State: Major fish kill not expected on Yellowstone this year

Source: Bozeman Daily Chronicle
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By Michael Wright

Montana officials don’t expect to see a significant fish kill on the Yellowstone River this year after a heavy winter and good flows.

Eileen Ryce, the fisheries division administrator for Montana Fish, Wildlife and Parks, told the state’s Fish and Wildlife Commission Thursday that high spring flows washed out a sponge-like organism that serves as a host for the parasite that killed thousands of mountain whitefish in the Yellowstone last August. With fewer hosts available for the parasite, Ryce expects the fish to get through the year mostly unscathed.

“I think we’re going to get through the year without any major events,” Ryce said.

Dead mountain whitefish first started turning up in large number on the Yellowstone at this time last year. FWP confirmed that a microscopic parasite that causes proliferative kidney disease was to blame. Tens of thousands of fish went belly up, many of them rotting on the banks.

The state responded by closing 183 miles of the Yellowstone River and all of its tributaries to all recreation as a way to give the fish a chance to survive and reduce the risk of spreading the parasite to other rivers and lakes. After nearly two weeks, the state began to reopen the river piece by piece. It was more than a month before the full river was opened again.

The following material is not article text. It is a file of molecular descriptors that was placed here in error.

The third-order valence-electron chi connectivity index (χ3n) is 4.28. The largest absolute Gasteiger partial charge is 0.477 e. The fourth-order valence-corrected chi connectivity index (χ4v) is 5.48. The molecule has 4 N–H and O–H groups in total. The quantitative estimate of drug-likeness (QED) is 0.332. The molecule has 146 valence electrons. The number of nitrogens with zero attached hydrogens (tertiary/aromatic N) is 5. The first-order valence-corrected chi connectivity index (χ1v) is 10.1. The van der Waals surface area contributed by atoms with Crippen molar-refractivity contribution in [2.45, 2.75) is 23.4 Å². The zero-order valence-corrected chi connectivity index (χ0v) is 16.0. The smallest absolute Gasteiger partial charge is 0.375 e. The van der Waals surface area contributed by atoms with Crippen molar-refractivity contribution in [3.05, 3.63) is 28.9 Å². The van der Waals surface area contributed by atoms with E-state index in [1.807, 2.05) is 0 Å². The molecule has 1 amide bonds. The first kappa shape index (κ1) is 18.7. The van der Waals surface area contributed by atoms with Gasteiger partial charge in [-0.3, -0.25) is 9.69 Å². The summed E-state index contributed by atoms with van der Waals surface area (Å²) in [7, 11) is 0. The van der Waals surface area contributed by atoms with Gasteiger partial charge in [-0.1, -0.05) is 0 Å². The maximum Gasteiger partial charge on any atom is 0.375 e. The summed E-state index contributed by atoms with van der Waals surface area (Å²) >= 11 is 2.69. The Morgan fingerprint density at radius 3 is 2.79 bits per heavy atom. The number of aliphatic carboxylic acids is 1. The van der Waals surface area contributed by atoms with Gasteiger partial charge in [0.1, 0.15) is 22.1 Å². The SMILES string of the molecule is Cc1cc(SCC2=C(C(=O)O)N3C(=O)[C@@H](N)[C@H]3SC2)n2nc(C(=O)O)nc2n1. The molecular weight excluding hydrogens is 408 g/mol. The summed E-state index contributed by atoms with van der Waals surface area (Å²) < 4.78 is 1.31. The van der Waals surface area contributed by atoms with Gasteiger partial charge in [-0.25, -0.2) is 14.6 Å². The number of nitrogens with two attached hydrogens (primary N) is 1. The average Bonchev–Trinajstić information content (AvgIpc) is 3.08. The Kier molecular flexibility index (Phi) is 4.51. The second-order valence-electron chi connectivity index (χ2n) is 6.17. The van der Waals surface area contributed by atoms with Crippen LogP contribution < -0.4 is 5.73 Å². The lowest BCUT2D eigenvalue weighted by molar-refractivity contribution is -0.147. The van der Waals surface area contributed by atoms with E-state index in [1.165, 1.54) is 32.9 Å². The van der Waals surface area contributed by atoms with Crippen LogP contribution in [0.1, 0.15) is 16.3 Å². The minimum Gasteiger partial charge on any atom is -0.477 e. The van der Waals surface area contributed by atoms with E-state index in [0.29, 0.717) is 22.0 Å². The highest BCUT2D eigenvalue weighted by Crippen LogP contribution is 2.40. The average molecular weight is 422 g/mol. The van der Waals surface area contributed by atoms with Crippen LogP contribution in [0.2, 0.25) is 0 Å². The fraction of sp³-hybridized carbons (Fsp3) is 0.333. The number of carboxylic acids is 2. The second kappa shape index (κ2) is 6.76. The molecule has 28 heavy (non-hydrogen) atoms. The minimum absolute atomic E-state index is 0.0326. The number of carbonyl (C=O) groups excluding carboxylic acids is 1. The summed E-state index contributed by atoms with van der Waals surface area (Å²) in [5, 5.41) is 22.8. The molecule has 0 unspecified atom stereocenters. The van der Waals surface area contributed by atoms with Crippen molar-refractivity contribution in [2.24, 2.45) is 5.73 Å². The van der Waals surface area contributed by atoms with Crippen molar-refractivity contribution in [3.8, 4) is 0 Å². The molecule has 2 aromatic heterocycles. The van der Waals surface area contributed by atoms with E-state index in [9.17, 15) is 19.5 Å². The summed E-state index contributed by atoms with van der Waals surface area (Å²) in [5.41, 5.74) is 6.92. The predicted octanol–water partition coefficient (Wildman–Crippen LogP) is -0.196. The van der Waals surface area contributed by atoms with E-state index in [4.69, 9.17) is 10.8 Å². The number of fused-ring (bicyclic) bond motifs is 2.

Outfitters and business owners throughout the Paradise Valley lost money because of the closure, and they worried the whole ordeal might come back again this year. The parasite has killed fish in five consecutive years in Idaho’s upper Snake River drainage, albeit in smaller number each year.

It hasn’t happened so far on the Yellowstone, and biologists say that’s because the river conditions are much better. Low flows helped the parasite thrive and pound the whitefish population in 2016, but this year, flows are significantly higher.

The river basin saw good snows through the winter, and the flows have stayed high through the summer. On Thursday afternoon, the Yellowstone was running at 4,400 cubic feet per second at Livingston — a number that’s roughly 500 cubic feet per second above average.

“We’re much better than we were condition-wise last year at this time,” Opitz said.

That combined with days getting shorter and nights getting longer — which helps keep water temperatures low — gives FWP some confidence that a massive kill won’t happen again this year.

But Opitz and FWP are still keeping watch. Opitz floated the river last week and didn’t see any dead fish. He said there’s certainly potential for another kill, but he doesn’t expect it to be near the magnitude that was seen in 2016.

Biologists have also responded to reports of dead fish on other streams around the state, but they haven’t seen anything abnormal.